Saturday, May 16, 2015

I Forgot Light Burns By Eileen R. Tabios

Poet Eileen R. Tabios

I Forgot Light Burns
By Eileen R. Tabios
Copyright 2015 by Eileen R. Tabios
Moria Books
Munster, NY
ISBN-13: 978-0-96473912121-3-2
Softbound, 56 pages, $16

Review by Zvi A. Sesling

In much the same way as some scientists are developing artificial intelligence, robots and the future, Eileen R. Tabios brings us to the future with her new book I Forgot Light Burns.

In the publicity piece enclosed with the book there are quotes from her Afterword in which Ms. Tabios states, “My recent work, ‘Murder, Death and Resurrection’ (MDR) includes an MDR Poetry Generator that brings together much of my poetics and poet tics.  The MDR Poetry Generator contains a data base of 1,146 lines which can be combined randomly to make a large number of poems; the shortest would be a couplet and longest would be a poem of 1,146 lines…”

“The MDR Poetry Generator’s conceit is that any combination of its 1,146 lines succeed in creating a poem.  Thus, I can create—generate—new poems unthinkingly from its database.”

Create poetry unthinkingly?  Is that poetry?  I had always thought one must think in order to write (create) poetry.  Cogito Ergo Sum.   However, she notes, “Yet while the MDR Poetry Generator presents poems not generated through conscious personal preferences, the results are not distanced from the author:  I created the 1,1146 lines from reading through 27 previously-published poetry collections…these new poems nonetheless contain all the personal involvement—and love!—that went into the writing of its lines.  The results dislocate without eliminating authorship.”

So, while some poets may find it easier, if they have the Tabios MDR Poetry Generator and take the time to enter 1,146 (or more or less?) lines, I am sure her efforts are not an overnight creation, but a long creative process culminating in this inspirational invention.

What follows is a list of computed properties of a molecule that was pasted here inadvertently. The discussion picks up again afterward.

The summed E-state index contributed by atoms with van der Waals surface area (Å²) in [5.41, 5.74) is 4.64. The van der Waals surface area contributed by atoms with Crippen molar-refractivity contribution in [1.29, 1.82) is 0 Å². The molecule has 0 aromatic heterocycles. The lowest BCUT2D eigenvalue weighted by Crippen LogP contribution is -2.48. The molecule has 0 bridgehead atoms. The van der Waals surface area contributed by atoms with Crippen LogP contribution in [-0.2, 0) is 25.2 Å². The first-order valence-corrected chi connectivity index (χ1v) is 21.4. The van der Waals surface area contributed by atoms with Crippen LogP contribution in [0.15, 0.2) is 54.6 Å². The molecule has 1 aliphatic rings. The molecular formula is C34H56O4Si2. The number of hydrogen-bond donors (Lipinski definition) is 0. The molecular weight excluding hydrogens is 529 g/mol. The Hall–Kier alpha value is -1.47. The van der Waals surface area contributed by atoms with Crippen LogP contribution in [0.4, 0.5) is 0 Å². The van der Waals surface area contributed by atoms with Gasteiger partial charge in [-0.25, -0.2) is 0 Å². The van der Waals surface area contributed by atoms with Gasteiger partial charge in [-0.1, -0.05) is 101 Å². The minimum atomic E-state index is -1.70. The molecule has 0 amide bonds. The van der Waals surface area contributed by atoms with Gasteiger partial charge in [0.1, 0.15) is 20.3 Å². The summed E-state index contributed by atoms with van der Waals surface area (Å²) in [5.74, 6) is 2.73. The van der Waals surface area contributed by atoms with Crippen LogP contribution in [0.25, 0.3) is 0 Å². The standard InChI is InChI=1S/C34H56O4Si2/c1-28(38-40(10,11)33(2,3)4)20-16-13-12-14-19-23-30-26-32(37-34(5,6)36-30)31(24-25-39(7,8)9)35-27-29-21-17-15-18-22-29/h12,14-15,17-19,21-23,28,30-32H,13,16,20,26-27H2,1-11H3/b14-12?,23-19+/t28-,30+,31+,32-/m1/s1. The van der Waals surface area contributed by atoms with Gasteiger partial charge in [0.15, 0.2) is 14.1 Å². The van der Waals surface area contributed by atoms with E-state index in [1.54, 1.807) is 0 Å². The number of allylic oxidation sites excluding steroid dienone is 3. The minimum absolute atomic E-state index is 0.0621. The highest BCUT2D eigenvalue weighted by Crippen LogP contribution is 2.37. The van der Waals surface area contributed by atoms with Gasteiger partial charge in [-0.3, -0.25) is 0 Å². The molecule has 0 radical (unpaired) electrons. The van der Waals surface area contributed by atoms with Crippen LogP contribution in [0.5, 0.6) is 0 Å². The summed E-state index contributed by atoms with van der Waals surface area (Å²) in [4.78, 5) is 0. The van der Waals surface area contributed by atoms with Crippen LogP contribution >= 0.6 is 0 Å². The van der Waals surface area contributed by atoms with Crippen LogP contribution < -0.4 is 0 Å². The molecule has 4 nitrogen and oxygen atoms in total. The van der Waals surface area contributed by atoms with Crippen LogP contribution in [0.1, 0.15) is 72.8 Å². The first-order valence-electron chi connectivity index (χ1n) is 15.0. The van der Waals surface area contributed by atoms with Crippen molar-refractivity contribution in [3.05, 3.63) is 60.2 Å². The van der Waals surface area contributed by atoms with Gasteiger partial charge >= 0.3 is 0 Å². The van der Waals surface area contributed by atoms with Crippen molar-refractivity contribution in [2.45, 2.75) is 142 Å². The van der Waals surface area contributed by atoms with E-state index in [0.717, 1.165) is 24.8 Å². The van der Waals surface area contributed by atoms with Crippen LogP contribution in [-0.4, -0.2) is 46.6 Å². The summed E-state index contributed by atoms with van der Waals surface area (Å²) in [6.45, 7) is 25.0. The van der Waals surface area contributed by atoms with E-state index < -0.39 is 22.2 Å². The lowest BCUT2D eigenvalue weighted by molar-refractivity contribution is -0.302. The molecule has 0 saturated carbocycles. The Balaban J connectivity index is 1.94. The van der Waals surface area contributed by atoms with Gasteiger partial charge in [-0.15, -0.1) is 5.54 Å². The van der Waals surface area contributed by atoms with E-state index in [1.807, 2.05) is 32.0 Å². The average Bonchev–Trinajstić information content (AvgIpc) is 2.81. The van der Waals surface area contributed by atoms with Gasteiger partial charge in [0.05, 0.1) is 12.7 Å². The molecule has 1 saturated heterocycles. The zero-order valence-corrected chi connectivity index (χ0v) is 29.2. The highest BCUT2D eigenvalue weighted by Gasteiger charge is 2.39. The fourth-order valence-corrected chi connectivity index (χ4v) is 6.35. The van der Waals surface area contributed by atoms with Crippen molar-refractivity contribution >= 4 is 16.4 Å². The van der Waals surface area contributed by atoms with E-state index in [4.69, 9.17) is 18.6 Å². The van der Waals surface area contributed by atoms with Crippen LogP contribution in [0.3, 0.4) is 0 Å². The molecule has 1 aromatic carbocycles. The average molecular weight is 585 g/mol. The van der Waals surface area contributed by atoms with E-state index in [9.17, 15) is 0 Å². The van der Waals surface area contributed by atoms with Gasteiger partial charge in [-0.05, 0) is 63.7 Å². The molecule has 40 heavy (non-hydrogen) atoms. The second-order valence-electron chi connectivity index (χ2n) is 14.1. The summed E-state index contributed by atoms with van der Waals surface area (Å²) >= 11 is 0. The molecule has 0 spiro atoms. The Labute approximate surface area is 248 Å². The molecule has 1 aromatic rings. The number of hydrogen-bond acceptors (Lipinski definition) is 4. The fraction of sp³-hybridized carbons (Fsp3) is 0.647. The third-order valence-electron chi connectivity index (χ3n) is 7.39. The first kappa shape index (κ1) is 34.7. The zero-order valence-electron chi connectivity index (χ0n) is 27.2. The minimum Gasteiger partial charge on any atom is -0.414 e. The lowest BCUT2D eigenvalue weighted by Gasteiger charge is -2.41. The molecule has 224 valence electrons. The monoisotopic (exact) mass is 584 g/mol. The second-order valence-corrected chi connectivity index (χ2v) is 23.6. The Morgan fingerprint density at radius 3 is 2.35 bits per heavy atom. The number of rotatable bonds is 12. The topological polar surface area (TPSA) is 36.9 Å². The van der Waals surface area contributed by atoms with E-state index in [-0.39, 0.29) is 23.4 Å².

Here are some poems from this fascinating book, which only expand Ms. Tabios’s reputation as one of the most creative abstract poets in the country:

I forgot I was a connoisseur of alleys—

I forgot the glint from the fang of a wild boar as
he lurked behind shadows in a land where it
only takes one domino to fall—

I forgot how quickly civilization can disappear,
as swiftly as the shoreline from an oil spill
birthed from a twist of the wrist by a drunk
vomiting over the helm—

I forgot grabbing at my fading dreams only to
recall a vision of skyscrapers crumbling from
the slaps of iron balls—

However it works, the Poetry Generator generated an exciting poem that made me want to read on.  The next one that “grabbed” me was:

I forgot the light burned and we never shared
our eyes—

This simple poem I read three or four times to fully absorb it from different perspectives and ended up wishing I had thought of that line.

I don’t remember any titles on these interesting  poems. However, many of the poems are worth remembering. Take for example the following poem, or is three separate poems?

I forgot memory contains an underbrush—

I forgot the inevitability of ashes—

I forgot sentences like veins—

The final example in this book I will use is one that while it takes place in her native Philippines, could be in any city on any continent and holds truths to which many of us a blind.

I forgot I saw a city bleeding beyond the
window and felt Manila’s infamously red sunset
staining street children whose hopes
concerned absolutely no one—

After reading the publicity piece which is extracted from the Afterword, I find myself enthralled with the poetic creations in this volume of poetry.  The result I am sure is that this is poetry – all of it worth reading. It would be interesting to see the next volume created by the MDR Poetry Generator.  Yet I hope Ms. Tabios, who is light years ahead of 99.99% of poets, does not share her auto-generating poetic system and allows us mere mortals to continue serving up our own poetry.  At the same time we are seeing the poetry of the 21st century and beyond; for once begun, it can only move forward, which  makes this book a must for the creative mind.


Zvi A. Sesling is author of King of the Jungle (Ibbetson Street, 2010), Across Stones of  Bad Dreams (Cervena Barva, 2011) and the soon to be published Fire Tongue (Cervena Barva). He is Editor of Muddy River Poetry Review, Publishes Muddy River Books and edited Bagel Bards Anthologies #7 and #8.

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